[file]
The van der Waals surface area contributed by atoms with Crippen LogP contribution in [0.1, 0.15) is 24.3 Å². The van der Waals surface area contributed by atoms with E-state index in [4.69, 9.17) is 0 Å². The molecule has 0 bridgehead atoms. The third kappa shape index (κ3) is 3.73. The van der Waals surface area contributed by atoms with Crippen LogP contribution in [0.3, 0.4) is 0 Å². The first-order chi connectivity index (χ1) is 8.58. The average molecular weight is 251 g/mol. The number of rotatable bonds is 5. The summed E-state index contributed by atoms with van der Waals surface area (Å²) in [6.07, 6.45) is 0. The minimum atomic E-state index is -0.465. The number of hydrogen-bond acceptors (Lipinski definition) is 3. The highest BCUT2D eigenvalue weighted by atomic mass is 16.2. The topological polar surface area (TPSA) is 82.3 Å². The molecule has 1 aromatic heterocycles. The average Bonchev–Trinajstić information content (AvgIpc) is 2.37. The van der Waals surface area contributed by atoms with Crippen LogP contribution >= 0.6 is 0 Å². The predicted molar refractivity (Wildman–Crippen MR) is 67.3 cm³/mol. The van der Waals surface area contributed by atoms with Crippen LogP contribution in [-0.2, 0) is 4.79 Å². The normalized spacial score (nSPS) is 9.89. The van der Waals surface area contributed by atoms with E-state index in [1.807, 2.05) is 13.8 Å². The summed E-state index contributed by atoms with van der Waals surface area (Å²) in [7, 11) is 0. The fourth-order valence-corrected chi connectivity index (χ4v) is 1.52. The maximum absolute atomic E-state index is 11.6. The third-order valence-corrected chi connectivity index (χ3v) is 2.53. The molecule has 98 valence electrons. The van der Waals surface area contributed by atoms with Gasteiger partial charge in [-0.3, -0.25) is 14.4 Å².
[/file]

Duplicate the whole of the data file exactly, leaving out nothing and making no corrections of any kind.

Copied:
The van der Waals surface area contributed by atoms with Crippen LogP contribution in [0.1, 0.15) is 24.3 Å². The van der Waals surface area contributed by atoms with E-state index in [4.69, 9.17) is 0 Å². The molecule has 0 bridgehead atoms. The third kappa shape index (κ3) is 3.73. The van der Waals surface area contributed by atoms with Crippen LogP contribution in [0.3, 0.4) is 0 Å². The first-order chi connectivity index (χ1) is 8.58. The average molecular weight is 251 g/mol. The number of rotatable bonds is 5. The summed E-state index contributed by atoms with van der Waals surface area (Å²) in [6.07, 6.45) is 0. The minimum atomic E-state index is -0.465. The number of hydrogen-bond acceptors (Lipinski definition) is 3. The highest BCUT2D eigenvalue weighted by atomic mass is 16.2. The topological polar surface area (TPSA) is 82.3 Å². The molecule has 1 aromatic heterocycles. The average Bonchev–Trinajstić information content (AvgIpc) is 2.37. The van der Waals surface area contributed by atoms with Crippen LogP contribution >= 0.6 is 0 Å². The predicted molar refractivity (Wildman–Crippen MR) is 67.3 cm³/mol. The van der Waals surface area contributed by atoms with Crippen LogP contribution in [-0.2, 0) is 4.79 Å². The normalized spacial score (nSPS) is 9.89. The van der Waals surface area contributed by atoms with E-state index in [1.807, 2.05) is 13.8 Å². The summed E-state index contributed by atoms with van der Waals surface area (Å²) in [7, 11) is 0. The fourth-order valence-corrected chi connectivity index (χ4v) is 1.52. The maximum absolute atomic E-state index is 11.6. The third-order valence-corrected chi connectivity index (χ3v) is 2.53. The molecule has 98 valence electrons. The van der Waals surface area contributed by atoms with Gasteiger partial charge in [-0.3, -0.25) is 14.4 Å².